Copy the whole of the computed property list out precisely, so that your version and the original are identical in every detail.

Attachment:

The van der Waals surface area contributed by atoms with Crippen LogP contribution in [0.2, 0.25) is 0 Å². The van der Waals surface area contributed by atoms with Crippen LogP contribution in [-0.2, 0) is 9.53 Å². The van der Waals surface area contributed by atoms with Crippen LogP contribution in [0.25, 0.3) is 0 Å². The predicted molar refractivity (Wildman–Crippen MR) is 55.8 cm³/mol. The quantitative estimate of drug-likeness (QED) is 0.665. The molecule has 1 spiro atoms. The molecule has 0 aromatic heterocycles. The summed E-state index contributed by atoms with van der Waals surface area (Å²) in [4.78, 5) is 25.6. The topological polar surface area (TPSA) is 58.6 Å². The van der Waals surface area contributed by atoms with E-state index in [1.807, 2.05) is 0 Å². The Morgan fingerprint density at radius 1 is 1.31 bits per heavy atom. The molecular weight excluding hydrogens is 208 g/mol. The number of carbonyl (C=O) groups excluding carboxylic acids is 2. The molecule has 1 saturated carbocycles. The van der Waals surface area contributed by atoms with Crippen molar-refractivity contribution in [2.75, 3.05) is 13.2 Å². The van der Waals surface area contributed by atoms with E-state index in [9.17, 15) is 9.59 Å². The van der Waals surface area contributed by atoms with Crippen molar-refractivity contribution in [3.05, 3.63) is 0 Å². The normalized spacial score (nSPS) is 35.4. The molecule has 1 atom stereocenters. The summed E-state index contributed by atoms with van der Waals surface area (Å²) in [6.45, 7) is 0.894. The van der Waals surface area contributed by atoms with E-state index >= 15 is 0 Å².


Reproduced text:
The van der Waals surface area contributed by atoms with Crippen LogP contribution in [0.2, 0.25) is 0 Å². The van der Waals surface area contributed by atoms with Crippen LogP contribution in [-0.2, 0) is 9.53 Å². The van der Waals surface area contributed by atoms with Crippen LogP contribution in [0.25, 0.3) is 0 Å². The predicted molar refractivity (Wildman–Crippen MR) is 55.8 cm³/mol. The quantitative estimate of drug-likeness (QED) is 0.665. The molecule has 1 spiro atoms. The molecule has 0 aromatic heterocycles. The summed E-state index contributed by atoms with van der Waals surface area (Å²) in [4.78, 5) is 25.6. The topological polar surface area (TPSA) is 58.6 Å². The van der Waals surface area contributed by atoms with E-state index in [1.807, 2.05) is 0 Å². The Morgan fingerprint density at radius 1 is 1.31 bits per heavy atom. The molecular weight excluding hydrogens is 208 g/mol. The number of carbonyl (C=O) groups excluding carboxylic acids is 2. The molecule has 1 saturated carbocycles. The van der Waals surface area contributed by atoms with Crippen molar-refractivity contribution in [2.75, 3.05) is 13.2 Å². The van der Waals surface area contributed by atoms with E-state index in [9.17, 15) is 9.59 Å². The van der Waals surface area contributed by atoms with Crippen molar-refractivity contribution in [3.05, 3.63) is 0 Å². The normalized spacial score (nSPS) is 35.4. The molecule has 1 atom stereocenters. The summed E-state index contributed by atoms with van der Waals surface area (Å²) in [6.45, 7) is 0.894. The van der Waals surface area contributed by atoms with E-state index >= 15 is 0 Å².